If the Authorities Ask, They Are Just Decorative
The distinctive swishing, clinking sound of ice cubes and liquid jostling inside a cocktail shaker is a joyful part of mixing up a daiquiri or a French 75. NOMA’s collection includes two American chrome cocktail shakers that date from around 1930, during an era known for the prohibition of alcohol in the United States. But with some irony, the Prohibition era also saw Americans drinking more distilled liquor than they ever had before.
Prohibition was a nationwide ban on the production, importation, transportation, or sale of alcoholic beverages. It lasted from 1920, when the 18th Amendment was made to the US Constitution, to 1933, with its repeal and the 21st Amendment. A common idea is that cocktail mixed drinks became popular during this time to disguise the bad taste of illegal “bathtub” gin, but as with all things, the truth is both more complicated and a little more dull.
New Orleans drinking culture historian Elizabeth Pearce, owner of Drink & Learn and host of the Drink & Learn podcast, notes that the broad American cultural shift around drinking in the 1920s was not necessarily the invention of new cocktails, and the popular underground cocktails were not necessarily even American. “Yes, there were drinks invented during prohibition but most of the classic Prohibition-era cocktails we think of were created long before. A 1920s gin cocktail the ‘Last Word’ was invented in 1915, before Prohibition. The white rum ‘Mary Pickford’ drink was invented in Cuba when the actress visited there, and ‘The Bee’s Knees’ was created at the Hotel Ritz in Paris, presumably with very good gin from England.”
According to Smithsonian Magazine, prior to Prohibition distilled spirits accounted for less than 40 percent of the alcohol consumed in America. By repeal in 1933, spirits made up more than 75 percent of alcohol sales. With that marked shift from Americans drinking beer and wine to drinking Sazeracs and martinis came the resurrection of old recipes for mixing liquor and the proliferation of everyday bar equipment for preparing and serving cocktails.
“There was an explosion of people making drinks at home,” Pearce notes. “We watch movies of people going to speakeasies and think that was the only way that people were drinking in the 1920s, but in fact one of the ways you could legally drink was in your home, consuming liquor that you purchased before the National Prohibition Act went into effect.”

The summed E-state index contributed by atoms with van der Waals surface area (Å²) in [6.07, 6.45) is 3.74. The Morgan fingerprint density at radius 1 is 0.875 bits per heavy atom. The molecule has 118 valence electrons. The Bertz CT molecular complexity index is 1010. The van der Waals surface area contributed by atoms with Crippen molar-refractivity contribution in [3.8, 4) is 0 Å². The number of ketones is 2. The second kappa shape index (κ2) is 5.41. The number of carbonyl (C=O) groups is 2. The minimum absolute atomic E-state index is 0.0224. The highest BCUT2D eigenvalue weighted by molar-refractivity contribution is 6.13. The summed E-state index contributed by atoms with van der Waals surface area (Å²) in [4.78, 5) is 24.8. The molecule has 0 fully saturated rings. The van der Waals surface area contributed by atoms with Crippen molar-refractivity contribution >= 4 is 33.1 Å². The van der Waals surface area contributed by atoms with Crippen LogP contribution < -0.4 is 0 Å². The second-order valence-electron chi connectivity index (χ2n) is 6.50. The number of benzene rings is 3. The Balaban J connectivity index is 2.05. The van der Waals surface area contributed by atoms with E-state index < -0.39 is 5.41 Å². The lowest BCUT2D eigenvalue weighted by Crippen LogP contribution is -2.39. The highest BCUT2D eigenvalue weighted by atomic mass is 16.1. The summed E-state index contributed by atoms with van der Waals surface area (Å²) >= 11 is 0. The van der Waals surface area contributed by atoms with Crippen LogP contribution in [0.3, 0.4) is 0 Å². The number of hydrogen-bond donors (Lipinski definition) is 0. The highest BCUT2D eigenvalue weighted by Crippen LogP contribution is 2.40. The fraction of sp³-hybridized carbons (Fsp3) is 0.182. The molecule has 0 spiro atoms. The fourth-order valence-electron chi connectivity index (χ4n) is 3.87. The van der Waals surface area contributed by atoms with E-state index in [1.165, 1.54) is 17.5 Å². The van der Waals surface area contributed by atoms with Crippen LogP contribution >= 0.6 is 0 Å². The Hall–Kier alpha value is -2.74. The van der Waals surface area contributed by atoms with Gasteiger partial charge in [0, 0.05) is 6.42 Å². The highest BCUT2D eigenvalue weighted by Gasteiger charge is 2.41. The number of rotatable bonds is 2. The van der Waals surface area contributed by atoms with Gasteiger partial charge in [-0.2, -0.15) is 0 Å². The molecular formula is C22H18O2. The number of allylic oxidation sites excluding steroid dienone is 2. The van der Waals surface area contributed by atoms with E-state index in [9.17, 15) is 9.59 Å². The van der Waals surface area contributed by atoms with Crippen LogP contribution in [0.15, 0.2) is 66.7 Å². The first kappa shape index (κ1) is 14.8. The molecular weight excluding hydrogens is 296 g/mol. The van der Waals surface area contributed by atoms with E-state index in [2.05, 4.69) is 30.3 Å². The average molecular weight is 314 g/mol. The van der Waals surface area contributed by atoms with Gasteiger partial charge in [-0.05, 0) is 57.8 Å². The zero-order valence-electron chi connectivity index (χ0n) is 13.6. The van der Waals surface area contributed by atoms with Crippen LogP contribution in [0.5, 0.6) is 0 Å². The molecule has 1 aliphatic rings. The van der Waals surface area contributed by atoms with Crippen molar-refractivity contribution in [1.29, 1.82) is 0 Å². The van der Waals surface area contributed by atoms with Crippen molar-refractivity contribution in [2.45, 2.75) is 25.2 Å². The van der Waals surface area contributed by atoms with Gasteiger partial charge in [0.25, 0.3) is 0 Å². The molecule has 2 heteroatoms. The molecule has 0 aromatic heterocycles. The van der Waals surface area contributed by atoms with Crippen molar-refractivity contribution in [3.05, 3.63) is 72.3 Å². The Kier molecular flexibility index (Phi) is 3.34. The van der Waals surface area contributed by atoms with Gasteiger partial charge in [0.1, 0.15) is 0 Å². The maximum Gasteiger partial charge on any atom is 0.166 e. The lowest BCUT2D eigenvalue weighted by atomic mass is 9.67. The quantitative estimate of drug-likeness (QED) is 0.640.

Well-known mixologists like Harry Craddock of the Savoy Hotel in London published recipe books to aid bartenders working at home or in new private clubs. Craddock’s The Savoy Cocktail Book collection of 750 cocktails recipes was first published in 1930 and is still in print today.
Once alcohol consumption moved into American homes, Pearce notes there was a changing acceptance to women imbibing alongside men. “Coupled with the passage of women’s right to vote in 1920, all women began to enjoy more freedoms…It wasn’t just flappers. And if you are the hostess, you want to offer something delicious.” Prohibition-era newspapers could not legally publish cocktail recipes, but Pearce notes that leading up to and just after prohibition, newspaper women’s sections advised readers on how to make a Manhattan or other popular drinks.
Those Prohibition-era 1920s newspaper advertisements also indicated that people were still buying barware, and Pearce notes, “It couldn’t be just decorative!” Of the two chrome cocktail shakers currently on view at NOMA, we know that one was produced by Chase Brass & Copper in 1933, that is, not until legally after the repeal of Prohibition. The production dates on the other shaker, pictured at the top of this article, are unclear. This well-known Farberware c. 1930 Art Deco “Bubble” cocktail shaker is generally included among those intentionally overly-decorative bar equipment that could arguably be considered ornament, if questioned by authorities or temperance advocates, and not only utilitarian. Other illicit barware took the form of penguin and lighthouse shakers, or even a flask fully disguised as opera glasses.
Chase’s “Gaiety” cocktail shaker was designed in 1933, post Prohibition, in the Specialty Division of a company mainly known as an industrial metal producer, not a purveyor of fine home goods. Their Specialty group was formed in 1928 to allow industrial designers like Howard Reichenbach room to be more creative and responsive to the desires of the market. During the 1930s economic depression, these designers combined fresh “Modern” styling with intentionally low prices to broaden the types of domestic goods made with modest brass, chrome, and copper.
During his time at Chase, Reichenbach established eighteen U.S. patents to his name, including designs for lamps, a lipstick applicator tube, and this 1933 cocktail shaker. In his written patent application he makes the claim:
My invention relates to an improvement in cocktail shakers, the object being to produce a shaker of superior convenience, appearance and effectiveness, constructed with particular reference to preventing the escape of any fluid, no matter how violently it is shaken.
Reichenbach didn’t invent the shaker form, just added his own design twist. Much like when today’s bartenders put a trendy lavender or chili pepper spin on a gin, tequila, or rum drink, they are adding to the long history of carefully crafted cocktails.
The 1930s “Bubble” and “Gaiety” cocktail shakers are currently on view in an installation at Café NOMA. The display highlights cross-cultural museum collection objects related to dining and food, including French wine bottles, English glass champagne flutes, Chinese porcelain punch bowls, and African palm wine containers.
—Mel Buchanan, RosaMary Curator of Decorative Arts & Design
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